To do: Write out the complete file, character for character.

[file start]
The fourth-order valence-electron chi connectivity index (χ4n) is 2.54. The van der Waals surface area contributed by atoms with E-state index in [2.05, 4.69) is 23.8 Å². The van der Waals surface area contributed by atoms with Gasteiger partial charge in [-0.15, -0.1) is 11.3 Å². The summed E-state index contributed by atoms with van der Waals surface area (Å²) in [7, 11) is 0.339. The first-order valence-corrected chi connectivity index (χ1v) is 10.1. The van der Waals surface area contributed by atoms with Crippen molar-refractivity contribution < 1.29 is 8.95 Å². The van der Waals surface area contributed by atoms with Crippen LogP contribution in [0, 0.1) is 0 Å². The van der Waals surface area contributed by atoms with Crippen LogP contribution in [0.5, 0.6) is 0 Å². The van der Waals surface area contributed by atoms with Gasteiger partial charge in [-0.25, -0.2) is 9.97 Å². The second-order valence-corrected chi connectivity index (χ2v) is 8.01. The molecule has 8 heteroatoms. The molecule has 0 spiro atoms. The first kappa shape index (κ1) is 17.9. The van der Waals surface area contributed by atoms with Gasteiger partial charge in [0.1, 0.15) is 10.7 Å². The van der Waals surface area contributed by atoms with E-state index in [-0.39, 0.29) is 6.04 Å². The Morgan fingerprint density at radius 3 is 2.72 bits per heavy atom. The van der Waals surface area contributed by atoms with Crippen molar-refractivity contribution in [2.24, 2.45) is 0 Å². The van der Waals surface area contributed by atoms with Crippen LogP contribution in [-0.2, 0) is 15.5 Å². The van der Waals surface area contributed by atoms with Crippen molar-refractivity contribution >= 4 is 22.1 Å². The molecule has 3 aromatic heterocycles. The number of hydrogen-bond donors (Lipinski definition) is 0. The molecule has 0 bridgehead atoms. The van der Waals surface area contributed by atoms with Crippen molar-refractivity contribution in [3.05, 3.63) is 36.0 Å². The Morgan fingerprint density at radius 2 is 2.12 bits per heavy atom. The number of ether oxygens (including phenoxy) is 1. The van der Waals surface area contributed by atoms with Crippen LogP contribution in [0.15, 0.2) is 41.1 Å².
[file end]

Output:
The fourth-order valence-electron chi connectivity index (χ4n) is 2.54. The van der Waals surface area contributed by atoms with E-state index in [2.05, 4.69) is 23.8 Å². The van der Waals surface area contributed by atoms with Gasteiger partial charge in [-0.15, -0.1) is 11.3 Å². The summed E-state index contributed by atoms with van der Waals surface area (Å²) in [7, 11) is 0.339. The first-order valence-corrected chi connectivity index (χ1v) is 10.1. The van der Waals surface area contributed by atoms with Crippen molar-refractivity contribution < 1.29 is 8.95 Å². The van der Waals surface area contributed by atoms with Crippen LogP contribution in [0, 0.1) is 0 Å². The van der Waals surface area contributed by atoms with Crippen LogP contribution in [0.5, 0.6) is 0 Å². The van der Waals surface area contributed by atoms with Gasteiger partial charge in [-0.25, -0.2) is 9.97 Å². The second-order valence-corrected chi connectivity index (χ2v) is 8.01. The molecule has 8 heteroatoms. The molecule has 0 spiro atoms. The first kappa shape index (κ1) is 17.9. The van der Waals surface area contributed by atoms with Gasteiger partial charge in [0.1, 0.15) is 10.7 Å². The van der Waals surface area contributed by atoms with E-state index in [-0.39, 0.29) is 6.04 Å². The Morgan fingerprint density at radius 3 is 2.72 bits per heavy atom. The van der Waals surface area contributed by atoms with Crippen molar-refractivity contribution in [2.24, 2.45) is 0 Å². The van der Waals surface area contributed by atoms with Crippen LogP contribution in [-0.2, 0) is 15.5 Å². The van der Waals surface area contributed by atoms with Crippen molar-refractivity contribution >= 4 is 22.1 Å². The molecule has 3 aromatic heterocycles. The number of hydrogen-bond donors (Lipinski definition) is 0. The molecule has 0 bridgehead atoms. The van der Waals surface area contributed by atoms with Crippen molar-refractivity contribution in [3.05, 3.63) is 36.0 Å². The Morgan fingerprint density at radius 2 is 2.12 bits per heavy atom. The number of ether oxygens (including phenoxy) is 1. The van der Waals surface area contributed by atoms with Crippen LogP contribution in [0.15, 0.2) is 41.1 Å².